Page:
The Problem of Evil in Christian theology involves addresses what appears to be a logical contradiction. If God is an omnipotent, all-knowing, morally perfect being, why does he allow evil to exist in the world? Presumably, He could prevent evil from existing if He wanted to, so why does He allow bad things to happen?
Evil is generally defined as the opposite of good and is commonly associated with harmful events (such as destructive acts of nature) or conscious wrongdoing (via individual or group behavior). Read articles about evil below.
What is evil? Every culture has grappled with defining the term – creating a complex mythology of demons, tricksters and evil spirits in the process. Should evil be used solely for individual or group actions that intentionally cause harm? Or should it also include natural evils like cancer, hurricanes, and volcanic eruptions that cause mass destruction. Does evil exist as a fundamental part of the human psyche or is it enforced by supernatural beings like Satan, demons, etc?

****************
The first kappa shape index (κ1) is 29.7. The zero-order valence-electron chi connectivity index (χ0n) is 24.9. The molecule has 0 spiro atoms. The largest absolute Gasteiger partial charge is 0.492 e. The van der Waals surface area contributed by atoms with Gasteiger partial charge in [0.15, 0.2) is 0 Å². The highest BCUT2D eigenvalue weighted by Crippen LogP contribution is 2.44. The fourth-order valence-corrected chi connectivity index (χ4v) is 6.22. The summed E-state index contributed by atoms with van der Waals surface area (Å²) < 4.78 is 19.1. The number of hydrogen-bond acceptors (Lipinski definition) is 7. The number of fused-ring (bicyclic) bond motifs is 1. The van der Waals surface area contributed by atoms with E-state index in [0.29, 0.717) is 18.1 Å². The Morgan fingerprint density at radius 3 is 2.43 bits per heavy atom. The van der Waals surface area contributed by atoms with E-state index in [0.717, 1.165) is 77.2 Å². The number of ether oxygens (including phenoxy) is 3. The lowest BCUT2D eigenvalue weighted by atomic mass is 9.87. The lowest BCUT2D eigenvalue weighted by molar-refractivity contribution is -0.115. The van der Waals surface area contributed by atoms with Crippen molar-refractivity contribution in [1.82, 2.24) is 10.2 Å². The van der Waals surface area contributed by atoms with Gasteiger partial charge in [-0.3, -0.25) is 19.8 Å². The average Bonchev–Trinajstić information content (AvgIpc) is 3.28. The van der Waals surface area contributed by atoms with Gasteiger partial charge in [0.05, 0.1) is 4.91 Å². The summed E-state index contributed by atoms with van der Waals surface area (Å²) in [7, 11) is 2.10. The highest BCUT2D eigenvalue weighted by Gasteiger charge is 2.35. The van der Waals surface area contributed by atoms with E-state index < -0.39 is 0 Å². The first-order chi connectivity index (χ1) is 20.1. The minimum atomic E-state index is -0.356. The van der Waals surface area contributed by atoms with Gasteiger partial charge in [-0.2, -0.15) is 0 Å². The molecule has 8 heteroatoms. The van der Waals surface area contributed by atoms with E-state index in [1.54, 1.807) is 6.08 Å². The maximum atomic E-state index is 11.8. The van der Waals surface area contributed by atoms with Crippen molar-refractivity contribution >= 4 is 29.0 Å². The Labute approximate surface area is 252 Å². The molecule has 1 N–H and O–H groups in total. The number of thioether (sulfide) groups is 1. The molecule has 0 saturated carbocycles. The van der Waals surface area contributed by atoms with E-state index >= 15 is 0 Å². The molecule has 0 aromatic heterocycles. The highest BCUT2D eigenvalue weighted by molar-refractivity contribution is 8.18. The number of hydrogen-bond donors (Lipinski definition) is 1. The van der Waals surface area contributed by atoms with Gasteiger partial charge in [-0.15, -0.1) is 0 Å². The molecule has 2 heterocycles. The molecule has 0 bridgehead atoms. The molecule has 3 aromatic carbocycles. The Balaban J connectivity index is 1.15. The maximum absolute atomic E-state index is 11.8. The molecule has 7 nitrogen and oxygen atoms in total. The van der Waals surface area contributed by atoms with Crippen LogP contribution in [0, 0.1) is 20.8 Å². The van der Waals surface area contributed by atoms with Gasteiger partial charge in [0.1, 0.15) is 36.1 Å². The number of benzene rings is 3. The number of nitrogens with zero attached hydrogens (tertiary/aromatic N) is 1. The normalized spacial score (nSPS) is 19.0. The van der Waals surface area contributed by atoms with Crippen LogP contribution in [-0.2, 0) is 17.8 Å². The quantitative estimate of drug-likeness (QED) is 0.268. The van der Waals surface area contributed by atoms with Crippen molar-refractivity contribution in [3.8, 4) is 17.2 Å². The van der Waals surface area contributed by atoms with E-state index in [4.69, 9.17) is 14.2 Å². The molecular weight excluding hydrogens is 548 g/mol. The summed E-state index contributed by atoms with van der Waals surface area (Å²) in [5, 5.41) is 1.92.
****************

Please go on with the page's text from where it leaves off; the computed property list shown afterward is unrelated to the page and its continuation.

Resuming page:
The Testament of Job, written sometime between 100 BC-100 AD, shows how Satan’s role and character evolved from a servant of God to the spirit of idolatry and vengeance.
Is reason the root of all evil? That’s the core theme romantic era poet and artist, William Blake, tackles in his alternative-to-Genesis creation story, The Book of Urizen.
Why does an all-powerful, all-knowing God allow bad things to happen to good people? It’s a key problem philosophers and theologians have struggled with for millennia.